Each year the best deals sell first, causing a gradual lift in pricing as the summer rolls on and buyers end up paying more later for the leftovers. These are interactive graphs, so you can see the stats for each month by running your cursor over the lines:
What can we expect over the next decade?
Mostly we will be selling old-people homes as the baby boomers phase out. In California there will be less impact as the kids find a way to keep the family estate and preserve the ultra-low property taxes, rather than buy a different home. But it seems inevitable that fewer move-up buyers will bother with the difficulties of moving, and just end up staying put – leaving only the old empty houses to sell.
The first few months of 2020 will be rip-roaring hot, and where that takes us will be very intriguing. If more oldtimers decide that leaving the state is the best/last/only solution, then the market could really take off as the inventory surges with more sort-of-reasonably-priced homes.
New park amenities, libraries, clean energy and more, join us in a look back at 2019. A quick shout out to city employees for their accomplishments to help ensure our community enjoys an excellent quality of life. We look forward to serving you in 2020. #gratitude#localgovpic.twitter.com/rgFsJSPtOw
Now that the holidays are passing by, more people will be thinking of sprucing up their home to sell. Painting your front door is a good place to start! Here’s a link to selecting the right color choice:
An elaborate short-term rental scheme in Carlsbad tricked a young renter and property owner into losing thousands, according to the victims.
The victims, property owner Nick Foster and renter Courtney Hulla, told NBC 7 the scammer used both Airbnb and Craigslist to carry out the scheme.
On Saturday, Hulla found a Carlsbad condo available to rent on Craigslist, or so she thought.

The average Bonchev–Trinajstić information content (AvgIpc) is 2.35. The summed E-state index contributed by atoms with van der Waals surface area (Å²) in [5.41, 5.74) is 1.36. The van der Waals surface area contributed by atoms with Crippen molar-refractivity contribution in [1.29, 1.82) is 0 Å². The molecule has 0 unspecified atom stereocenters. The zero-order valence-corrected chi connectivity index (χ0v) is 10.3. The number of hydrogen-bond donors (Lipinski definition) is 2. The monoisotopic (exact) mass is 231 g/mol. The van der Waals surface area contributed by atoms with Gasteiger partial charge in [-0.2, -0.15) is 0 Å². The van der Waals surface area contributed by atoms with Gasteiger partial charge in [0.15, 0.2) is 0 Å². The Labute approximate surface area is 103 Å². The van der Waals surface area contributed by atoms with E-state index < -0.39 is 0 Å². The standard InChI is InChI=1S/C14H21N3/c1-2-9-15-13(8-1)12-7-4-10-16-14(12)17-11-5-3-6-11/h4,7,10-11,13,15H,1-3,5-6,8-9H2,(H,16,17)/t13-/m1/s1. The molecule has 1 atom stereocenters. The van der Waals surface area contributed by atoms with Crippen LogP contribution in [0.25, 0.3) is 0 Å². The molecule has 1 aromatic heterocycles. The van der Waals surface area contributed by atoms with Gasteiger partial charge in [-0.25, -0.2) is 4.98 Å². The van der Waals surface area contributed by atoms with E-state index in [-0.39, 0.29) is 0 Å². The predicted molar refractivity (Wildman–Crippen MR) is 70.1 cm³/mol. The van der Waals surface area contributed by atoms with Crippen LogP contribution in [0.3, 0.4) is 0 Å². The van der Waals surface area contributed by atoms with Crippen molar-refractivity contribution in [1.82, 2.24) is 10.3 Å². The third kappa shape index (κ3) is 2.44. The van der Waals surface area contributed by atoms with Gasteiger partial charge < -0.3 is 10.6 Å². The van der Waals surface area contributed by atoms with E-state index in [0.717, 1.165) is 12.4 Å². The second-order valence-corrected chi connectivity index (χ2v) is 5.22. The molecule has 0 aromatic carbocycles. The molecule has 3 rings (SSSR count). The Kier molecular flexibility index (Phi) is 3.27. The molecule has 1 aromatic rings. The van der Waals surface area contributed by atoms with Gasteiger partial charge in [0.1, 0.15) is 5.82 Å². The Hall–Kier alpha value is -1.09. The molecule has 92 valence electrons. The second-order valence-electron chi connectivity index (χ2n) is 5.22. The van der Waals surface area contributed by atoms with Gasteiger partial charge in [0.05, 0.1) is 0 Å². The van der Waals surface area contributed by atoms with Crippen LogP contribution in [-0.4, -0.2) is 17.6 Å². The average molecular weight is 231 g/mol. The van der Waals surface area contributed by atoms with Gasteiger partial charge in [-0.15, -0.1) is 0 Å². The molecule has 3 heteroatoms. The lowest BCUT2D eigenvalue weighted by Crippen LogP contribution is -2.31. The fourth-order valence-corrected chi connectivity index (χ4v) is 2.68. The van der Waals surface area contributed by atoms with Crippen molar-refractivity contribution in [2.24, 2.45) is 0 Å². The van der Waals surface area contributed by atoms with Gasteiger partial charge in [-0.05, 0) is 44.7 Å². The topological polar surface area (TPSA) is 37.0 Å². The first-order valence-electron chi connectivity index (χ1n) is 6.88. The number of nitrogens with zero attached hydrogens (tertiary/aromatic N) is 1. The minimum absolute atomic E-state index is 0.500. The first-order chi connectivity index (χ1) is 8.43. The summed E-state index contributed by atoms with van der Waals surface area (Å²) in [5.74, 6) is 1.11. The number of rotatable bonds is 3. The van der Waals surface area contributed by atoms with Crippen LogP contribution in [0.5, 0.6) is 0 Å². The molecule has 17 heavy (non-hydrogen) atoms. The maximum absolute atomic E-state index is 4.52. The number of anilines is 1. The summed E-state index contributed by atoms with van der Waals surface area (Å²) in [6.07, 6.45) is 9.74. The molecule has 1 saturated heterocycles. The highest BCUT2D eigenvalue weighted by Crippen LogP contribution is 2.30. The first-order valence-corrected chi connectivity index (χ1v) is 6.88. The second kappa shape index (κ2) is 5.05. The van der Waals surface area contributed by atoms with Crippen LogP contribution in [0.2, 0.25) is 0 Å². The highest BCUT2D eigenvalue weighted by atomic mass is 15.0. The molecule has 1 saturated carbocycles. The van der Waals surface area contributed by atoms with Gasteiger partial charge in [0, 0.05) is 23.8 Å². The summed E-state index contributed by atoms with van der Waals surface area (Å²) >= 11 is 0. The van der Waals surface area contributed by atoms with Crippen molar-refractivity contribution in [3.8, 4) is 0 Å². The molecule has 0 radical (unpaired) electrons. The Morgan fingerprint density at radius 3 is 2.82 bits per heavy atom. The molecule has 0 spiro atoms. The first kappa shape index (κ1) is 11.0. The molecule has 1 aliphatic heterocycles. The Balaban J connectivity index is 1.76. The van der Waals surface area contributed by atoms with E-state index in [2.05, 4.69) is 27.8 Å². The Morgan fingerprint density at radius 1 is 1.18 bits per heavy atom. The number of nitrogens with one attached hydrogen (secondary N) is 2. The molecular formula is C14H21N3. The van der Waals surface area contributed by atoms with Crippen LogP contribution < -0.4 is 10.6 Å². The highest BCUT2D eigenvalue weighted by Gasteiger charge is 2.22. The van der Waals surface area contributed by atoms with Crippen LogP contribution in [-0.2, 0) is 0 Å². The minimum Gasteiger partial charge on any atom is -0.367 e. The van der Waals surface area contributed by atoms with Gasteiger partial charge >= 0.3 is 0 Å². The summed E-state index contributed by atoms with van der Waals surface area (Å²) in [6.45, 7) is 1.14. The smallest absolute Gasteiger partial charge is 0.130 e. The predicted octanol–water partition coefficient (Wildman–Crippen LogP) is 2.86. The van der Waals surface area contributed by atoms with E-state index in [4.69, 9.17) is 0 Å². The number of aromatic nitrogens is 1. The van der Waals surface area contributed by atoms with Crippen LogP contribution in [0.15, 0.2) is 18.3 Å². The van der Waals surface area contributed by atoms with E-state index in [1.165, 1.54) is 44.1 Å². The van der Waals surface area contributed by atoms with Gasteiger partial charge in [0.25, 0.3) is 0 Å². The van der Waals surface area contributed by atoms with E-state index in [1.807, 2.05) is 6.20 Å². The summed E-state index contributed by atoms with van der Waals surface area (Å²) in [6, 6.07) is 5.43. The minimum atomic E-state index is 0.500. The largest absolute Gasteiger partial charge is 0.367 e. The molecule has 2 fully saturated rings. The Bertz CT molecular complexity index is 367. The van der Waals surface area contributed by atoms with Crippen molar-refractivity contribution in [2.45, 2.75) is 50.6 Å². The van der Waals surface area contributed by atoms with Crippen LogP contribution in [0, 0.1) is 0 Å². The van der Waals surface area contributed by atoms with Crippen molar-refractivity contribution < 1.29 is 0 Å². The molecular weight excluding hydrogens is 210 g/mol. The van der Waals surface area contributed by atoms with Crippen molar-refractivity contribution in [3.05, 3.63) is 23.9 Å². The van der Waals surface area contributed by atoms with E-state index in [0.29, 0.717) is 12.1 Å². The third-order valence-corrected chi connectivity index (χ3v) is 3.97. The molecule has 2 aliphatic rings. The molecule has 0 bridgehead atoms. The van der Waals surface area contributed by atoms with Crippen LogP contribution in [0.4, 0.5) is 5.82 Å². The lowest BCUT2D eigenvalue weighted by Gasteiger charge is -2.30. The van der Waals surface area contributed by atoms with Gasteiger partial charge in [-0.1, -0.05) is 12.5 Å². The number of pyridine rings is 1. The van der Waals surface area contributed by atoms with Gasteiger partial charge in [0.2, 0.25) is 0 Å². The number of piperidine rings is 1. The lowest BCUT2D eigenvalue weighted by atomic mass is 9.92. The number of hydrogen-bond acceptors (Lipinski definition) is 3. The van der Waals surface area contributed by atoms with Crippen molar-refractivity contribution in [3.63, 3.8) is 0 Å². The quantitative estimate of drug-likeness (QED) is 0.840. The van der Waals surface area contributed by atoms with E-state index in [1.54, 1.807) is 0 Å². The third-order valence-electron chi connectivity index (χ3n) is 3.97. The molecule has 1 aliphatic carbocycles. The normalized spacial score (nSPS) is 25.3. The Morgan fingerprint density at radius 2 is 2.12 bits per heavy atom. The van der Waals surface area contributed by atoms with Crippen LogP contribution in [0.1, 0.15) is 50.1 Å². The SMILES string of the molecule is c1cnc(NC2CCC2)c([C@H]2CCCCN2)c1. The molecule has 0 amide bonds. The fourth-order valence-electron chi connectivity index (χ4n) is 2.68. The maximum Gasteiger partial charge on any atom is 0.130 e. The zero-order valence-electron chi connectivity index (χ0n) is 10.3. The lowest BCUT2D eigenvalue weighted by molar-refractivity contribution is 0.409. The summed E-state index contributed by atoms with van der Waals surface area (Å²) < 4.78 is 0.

“$650 deposit, $650 rent. We were like it’s a nice area. That seems too good to be true,” said Hulla.
She contacted a man named David, who told her he was the owner of a rental near the Carlsbad Village. He even invited her to the condo, Hulla told NBC 7.
NBC 7 is not publishing the alleged scammer’s last name because he has not been charged with any crime at this point in time.
“Walked up to the place and checked it out. He was doing laundry at the time,” said Hulla. “He said ‘Check out the place,’ you know, ‘You can walk around. I’m packing stuff up and leaving for Chicago on Thursday. This person bailed. Let me know if you like it. We can start moving forward.’
Hulla met David in person twice and said the man shared details about his life, his work and even signed a lease agreement with her.
She paid him one month’s rent and a deposit, as agreed, totaling $1,300. He gave her a set of keys.
“There’s no way this guy’s trying to do anything, scam me. He’s being too real about it,” said Hulla.
Hulla still felt uneasy, so she went to test out the keys at the condo. She noticed a light on inside and texted David, the so-called owner.
“‘I think that there are people, there are people in there. Can you explain that?’ He was like, ‘Oh they’re my aunt and uncle, just don’t scare them,’” Hulla said.
Turns out that the couple had rented the place through Airbnb from the real condo owner, Nick Foster, a Carlsbad resident.
“He made the condo his own. He acted like he owned it to sell his con to someone,” Foster said.
Foster told NBC 7, David, who had rented the condo through Airbnb before, also stole two portable AC units and other belongings over his two-week stay.
Both Hulla and Foster have reported the incident to the police. Foster has also contacted Airbnb.
“You have a conman on your platform and that he’s clearly done this before and he’s gonna do it again,” said Foster.
Neither has heard from David again.
Hulla was not able to cancel the payments she had made through the Facebook app and PayPal.